A transformation occurs the further south you roam the Atlantic Coast of Florida. South of Sebastian Inlet, seaside residences start out low, often grouped in private colonies. Barrier islands are narrow, with miles of extensive public beaches protected by state parks and National Wildlife Refuges. Cities cluster along the Indian River Lagoon–Vero Beach, Fort Pierce, Stuart, Jupiter–with numerous public lands set aside along the tributaries feeding the waterways.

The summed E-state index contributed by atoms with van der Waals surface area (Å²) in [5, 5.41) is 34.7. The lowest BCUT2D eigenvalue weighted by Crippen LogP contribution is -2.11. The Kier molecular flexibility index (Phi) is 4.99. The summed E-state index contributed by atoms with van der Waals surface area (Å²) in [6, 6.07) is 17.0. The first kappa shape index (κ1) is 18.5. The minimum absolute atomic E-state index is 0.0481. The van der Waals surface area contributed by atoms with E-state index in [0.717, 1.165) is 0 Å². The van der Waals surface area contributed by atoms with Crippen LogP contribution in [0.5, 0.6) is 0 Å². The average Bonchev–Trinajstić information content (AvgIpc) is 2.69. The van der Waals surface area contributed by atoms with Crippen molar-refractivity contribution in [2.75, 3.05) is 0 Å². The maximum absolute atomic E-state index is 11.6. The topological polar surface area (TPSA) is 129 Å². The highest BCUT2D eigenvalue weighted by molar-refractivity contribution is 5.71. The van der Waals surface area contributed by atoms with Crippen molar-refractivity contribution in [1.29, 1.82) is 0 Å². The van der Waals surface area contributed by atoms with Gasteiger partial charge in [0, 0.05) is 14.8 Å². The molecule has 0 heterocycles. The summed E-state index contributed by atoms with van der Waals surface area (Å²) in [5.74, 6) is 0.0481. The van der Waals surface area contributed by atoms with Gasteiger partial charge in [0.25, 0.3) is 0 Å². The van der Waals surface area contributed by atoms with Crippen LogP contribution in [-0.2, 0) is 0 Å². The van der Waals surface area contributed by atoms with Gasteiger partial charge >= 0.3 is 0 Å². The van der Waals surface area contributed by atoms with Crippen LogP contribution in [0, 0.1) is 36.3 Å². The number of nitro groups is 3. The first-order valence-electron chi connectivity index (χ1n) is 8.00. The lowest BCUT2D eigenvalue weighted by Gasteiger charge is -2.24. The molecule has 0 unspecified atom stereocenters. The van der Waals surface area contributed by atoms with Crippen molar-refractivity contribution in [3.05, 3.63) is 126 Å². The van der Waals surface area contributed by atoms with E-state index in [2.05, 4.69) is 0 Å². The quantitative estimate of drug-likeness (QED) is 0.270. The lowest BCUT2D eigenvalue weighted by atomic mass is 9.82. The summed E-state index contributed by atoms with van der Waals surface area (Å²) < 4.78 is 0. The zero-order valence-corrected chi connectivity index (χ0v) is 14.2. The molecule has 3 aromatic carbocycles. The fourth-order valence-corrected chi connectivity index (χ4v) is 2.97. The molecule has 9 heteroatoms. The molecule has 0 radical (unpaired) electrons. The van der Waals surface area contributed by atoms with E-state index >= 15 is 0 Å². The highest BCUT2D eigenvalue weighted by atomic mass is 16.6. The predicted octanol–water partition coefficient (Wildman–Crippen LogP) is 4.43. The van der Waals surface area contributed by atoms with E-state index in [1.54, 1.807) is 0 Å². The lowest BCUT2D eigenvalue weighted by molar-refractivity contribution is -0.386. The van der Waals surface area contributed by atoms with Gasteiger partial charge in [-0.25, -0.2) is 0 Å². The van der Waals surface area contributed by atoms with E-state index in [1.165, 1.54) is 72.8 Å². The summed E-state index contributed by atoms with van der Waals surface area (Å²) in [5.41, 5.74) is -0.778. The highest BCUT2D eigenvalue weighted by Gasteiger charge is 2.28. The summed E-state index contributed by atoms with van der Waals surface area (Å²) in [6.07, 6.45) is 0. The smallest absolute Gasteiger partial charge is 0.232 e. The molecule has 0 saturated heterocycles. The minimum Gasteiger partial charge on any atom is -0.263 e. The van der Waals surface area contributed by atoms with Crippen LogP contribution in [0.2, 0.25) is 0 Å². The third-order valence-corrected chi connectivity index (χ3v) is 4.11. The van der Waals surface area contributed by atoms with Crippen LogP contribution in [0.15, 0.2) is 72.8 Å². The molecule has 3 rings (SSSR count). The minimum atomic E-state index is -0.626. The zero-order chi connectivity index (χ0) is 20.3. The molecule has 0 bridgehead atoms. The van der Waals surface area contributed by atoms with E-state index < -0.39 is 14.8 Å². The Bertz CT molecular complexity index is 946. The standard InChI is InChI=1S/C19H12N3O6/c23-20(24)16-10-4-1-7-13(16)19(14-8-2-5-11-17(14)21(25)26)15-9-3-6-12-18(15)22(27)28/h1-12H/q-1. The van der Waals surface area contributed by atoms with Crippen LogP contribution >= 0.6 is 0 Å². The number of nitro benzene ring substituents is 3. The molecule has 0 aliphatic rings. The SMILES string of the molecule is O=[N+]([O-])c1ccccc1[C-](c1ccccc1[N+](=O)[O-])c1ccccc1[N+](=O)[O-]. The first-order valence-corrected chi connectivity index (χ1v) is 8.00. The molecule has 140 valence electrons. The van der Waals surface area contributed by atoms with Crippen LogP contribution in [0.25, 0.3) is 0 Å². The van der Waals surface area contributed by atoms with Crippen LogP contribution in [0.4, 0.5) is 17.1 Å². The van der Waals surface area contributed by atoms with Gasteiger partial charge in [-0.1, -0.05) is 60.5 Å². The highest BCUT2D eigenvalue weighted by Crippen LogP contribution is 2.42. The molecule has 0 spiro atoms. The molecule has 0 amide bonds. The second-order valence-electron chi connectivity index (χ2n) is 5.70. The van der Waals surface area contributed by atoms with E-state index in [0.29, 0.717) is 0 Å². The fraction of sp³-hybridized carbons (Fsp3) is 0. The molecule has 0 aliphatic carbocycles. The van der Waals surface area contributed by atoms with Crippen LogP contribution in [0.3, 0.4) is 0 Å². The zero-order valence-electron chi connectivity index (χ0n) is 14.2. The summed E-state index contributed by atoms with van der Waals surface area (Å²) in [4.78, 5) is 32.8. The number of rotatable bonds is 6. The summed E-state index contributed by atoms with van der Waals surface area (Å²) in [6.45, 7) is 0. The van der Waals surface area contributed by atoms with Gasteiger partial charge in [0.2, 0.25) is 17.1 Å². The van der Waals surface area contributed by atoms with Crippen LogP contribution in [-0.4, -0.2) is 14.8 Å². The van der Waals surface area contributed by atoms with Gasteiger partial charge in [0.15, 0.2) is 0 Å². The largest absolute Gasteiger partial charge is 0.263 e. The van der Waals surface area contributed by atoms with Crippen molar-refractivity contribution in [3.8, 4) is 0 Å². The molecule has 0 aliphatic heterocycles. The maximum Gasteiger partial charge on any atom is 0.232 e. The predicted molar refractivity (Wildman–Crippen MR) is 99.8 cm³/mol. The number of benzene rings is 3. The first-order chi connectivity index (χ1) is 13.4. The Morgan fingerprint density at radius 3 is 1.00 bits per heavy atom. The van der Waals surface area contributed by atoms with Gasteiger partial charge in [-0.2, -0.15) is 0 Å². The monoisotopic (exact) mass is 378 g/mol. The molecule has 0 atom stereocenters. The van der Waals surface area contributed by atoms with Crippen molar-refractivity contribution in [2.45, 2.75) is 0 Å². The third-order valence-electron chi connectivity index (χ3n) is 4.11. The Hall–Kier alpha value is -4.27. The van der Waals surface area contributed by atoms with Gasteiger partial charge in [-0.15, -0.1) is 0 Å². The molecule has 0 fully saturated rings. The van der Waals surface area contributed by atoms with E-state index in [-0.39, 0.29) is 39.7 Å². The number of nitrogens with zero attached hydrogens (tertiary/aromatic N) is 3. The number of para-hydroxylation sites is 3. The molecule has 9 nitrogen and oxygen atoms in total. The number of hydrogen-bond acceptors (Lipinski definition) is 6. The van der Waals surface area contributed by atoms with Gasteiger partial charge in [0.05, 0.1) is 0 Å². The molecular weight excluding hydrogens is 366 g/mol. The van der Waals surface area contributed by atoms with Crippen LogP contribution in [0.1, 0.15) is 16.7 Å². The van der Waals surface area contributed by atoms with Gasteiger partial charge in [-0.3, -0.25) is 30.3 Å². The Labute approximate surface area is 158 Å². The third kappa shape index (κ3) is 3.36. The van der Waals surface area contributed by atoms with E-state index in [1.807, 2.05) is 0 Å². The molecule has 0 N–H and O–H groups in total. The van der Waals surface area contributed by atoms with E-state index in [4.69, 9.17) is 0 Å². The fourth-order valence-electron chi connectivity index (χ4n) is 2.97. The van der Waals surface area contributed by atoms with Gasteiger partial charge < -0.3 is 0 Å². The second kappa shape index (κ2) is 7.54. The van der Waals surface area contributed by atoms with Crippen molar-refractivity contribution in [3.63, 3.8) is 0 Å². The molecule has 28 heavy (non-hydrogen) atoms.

Then Southeast Florida’s most compressed corridor of cities, spanning all the way to Homestead, takes over at Palm Beach. High-rises tower over tiny patches of green space between Boca Raton, Fort Lauderdale, and Miami, their larger public parks well west of the highest density communities. A tropical vibe begins, infusing the Miami waterfront and the agricultural Redlands. It continues through the relaxed Florida Keys, where Caribbean-style forests are the norm.